JPR to build studio complex
JPR to build studio complex
Public radio station has outgrown its current location in the basement of a classroom building
ASHLAND ' Southern Oregon University's Jefferson Public Radio has received a green light to build a &
36;10 million studio complex and broadcast museum. Now all they need is the money.
Paul Westhelle, JPR's associate director since 1990, said the station has long since outgrown its current rooms in the basement of SOU's Central Hall.
I think the station has done an awful lot with a very modest and limited studio location, Westhelle said, later adding, In 2003, it's very clear we've grown out of our current space.
The Oregon State Board of Higher Education on Friday approved SOU's request for a seven-year lease with the non-profit JPR Foundation for the purpose of building new studios on 2.6 acres at Walker Avenue and Highway 66.
— Westhelle said SOU will lease the parcel to the JPR Foundation for &
36;1 per year for the next seven years ' the time deemed necessary for the foundation to raise funds and complete the project. The JPR Foundation will then donate the building to the university.
The expanded facility will have 15,000 square feet for new studios, administrative offices for both JPR and the JPR Foundation and another 35,000 square feet for an interpretive museum dedicated to the history of broadcasting in the West. It will be called the Western States Museum of Broadcasting.
The museum would be a relatively unique facility in the western states, Westhelle said. It would be dedicated to stations that have been important to the evolution of broadcasting west of the Rockies.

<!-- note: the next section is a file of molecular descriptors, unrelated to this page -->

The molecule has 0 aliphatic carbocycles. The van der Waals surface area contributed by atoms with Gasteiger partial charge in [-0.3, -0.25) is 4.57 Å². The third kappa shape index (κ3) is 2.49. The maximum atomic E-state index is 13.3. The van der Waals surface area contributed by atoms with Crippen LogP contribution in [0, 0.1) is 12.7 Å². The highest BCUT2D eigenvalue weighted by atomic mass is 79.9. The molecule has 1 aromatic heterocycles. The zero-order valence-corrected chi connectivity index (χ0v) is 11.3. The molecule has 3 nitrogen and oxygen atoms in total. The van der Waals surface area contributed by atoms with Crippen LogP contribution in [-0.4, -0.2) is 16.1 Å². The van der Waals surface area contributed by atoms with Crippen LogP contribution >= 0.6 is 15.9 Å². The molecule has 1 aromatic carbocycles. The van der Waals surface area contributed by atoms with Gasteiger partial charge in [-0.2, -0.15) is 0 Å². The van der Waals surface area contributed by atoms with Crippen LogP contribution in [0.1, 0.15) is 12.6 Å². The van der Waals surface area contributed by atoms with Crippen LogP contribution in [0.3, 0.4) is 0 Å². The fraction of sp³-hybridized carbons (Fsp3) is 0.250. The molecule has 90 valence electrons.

Established in 1969 as a 10-watt student-run station, JPR has since grown to operate 19 stations with 34 translators to become the largest public radio station in the nation. It also has three separate programming streams going out each day ' the standard is one.
The existing 10,000-square-foot studio includes former classrooms adapted as radio studios ' some of which also serve as hallways to other studios, Westhelle said.
It will provide a facility that allows us to do radio in a much more efficient way, which will translate to better service for the community, Westhelle said.
More space may allow for political debates, panel discussions and other public services that are not an option in the present location. The project coincides with radio's transition from analog to digital technology.
JPR officials said it will be six months to a year before architectural design and programming assessments are complete. Fund-raising ' expected to encompass a combination of broadcasting industry resources and other private resources ' will commence in the next year. The new building is scheduled for completion sometime during the 2005-07 biennium.
Amber Fossen is a reporter for the Ashland Daily Tidings. Reach her at 482-3456.